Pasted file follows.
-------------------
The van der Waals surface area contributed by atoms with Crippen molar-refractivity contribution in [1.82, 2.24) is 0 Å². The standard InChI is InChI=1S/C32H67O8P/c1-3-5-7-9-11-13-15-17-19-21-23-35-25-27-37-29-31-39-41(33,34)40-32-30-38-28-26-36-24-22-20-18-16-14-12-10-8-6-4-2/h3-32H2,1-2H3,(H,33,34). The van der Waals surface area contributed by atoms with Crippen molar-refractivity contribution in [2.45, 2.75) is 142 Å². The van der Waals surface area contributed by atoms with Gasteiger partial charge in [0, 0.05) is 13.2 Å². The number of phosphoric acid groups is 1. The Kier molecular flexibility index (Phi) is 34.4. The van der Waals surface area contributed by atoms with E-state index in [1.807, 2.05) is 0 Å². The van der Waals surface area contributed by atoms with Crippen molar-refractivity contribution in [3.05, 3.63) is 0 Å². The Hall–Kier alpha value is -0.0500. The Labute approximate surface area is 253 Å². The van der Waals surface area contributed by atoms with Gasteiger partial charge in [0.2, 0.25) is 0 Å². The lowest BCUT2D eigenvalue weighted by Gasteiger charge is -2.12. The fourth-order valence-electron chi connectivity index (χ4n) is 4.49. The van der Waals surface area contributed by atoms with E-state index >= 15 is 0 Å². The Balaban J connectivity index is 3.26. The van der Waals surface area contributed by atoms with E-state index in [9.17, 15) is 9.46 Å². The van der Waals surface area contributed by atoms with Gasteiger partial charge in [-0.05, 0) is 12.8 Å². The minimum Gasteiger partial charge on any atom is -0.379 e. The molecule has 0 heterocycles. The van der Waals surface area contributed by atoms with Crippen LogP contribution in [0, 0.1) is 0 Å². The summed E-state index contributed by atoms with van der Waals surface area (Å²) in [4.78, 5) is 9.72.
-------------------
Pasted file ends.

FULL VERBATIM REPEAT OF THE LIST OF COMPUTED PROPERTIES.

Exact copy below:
The van der Waals surface area contributed by atoms with Crippen molar-refractivity contribution in [1.82, 2.24) is 0 Å². The standard InChI is InChI=1S/C32H67O8P/c1-3-5-7-9-11-13-15-17-19-21-23-35-25-27-37-29-31-39-41(33,34)40-32-30-38-28-26-36-24-22-20-18-16-14-12-10-8-6-4-2/h3-32H2,1-2H3,(H,33,34). The van der Waals surface area contributed by atoms with Crippen molar-refractivity contribution in [2.45, 2.75) is 142 Å². The van der Waals surface area contributed by atoms with Gasteiger partial charge in [0, 0.05) is 13.2 Å². The number of phosphoric acid groups is 1. The Kier molecular flexibility index (Phi) is 34.4. The van der Waals surface area contributed by atoms with E-state index in [1.807, 2.05) is 0 Å². The van der Waals surface area contributed by atoms with Crippen molar-refractivity contribution in [3.05, 3.63) is 0 Å². The Hall–Kier alpha value is -0.0500. The Labute approximate surface area is 253 Å². The van der Waals surface area contributed by atoms with Gasteiger partial charge in [0.2, 0.25) is 0 Å². The lowest BCUT2D eigenvalue weighted by Gasteiger charge is -2.12. The fourth-order valence-electron chi connectivity index (χ4n) is 4.49. The van der Waals surface area contributed by atoms with E-state index >= 15 is 0 Å². The Balaban J connectivity index is 3.26. The van der Waals surface area contributed by atoms with E-state index in [9.17, 15) is 9.46 Å². The van der Waals surface area contributed by atoms with Gasteiger partial charge in [-0.05, 0) is 12.8 Å². The minimum Gasteiger partial charge on any atom is -0.379 e. The molecule has 0 heterocycles. The van der Waals surface area contributed by atoms with Crippen LogP contribution in [0, 0.1) is 0 Å². The summed E-state index contributed by atoms with van der Waals surface area (Å²) in [4.78, 5) is 9.72.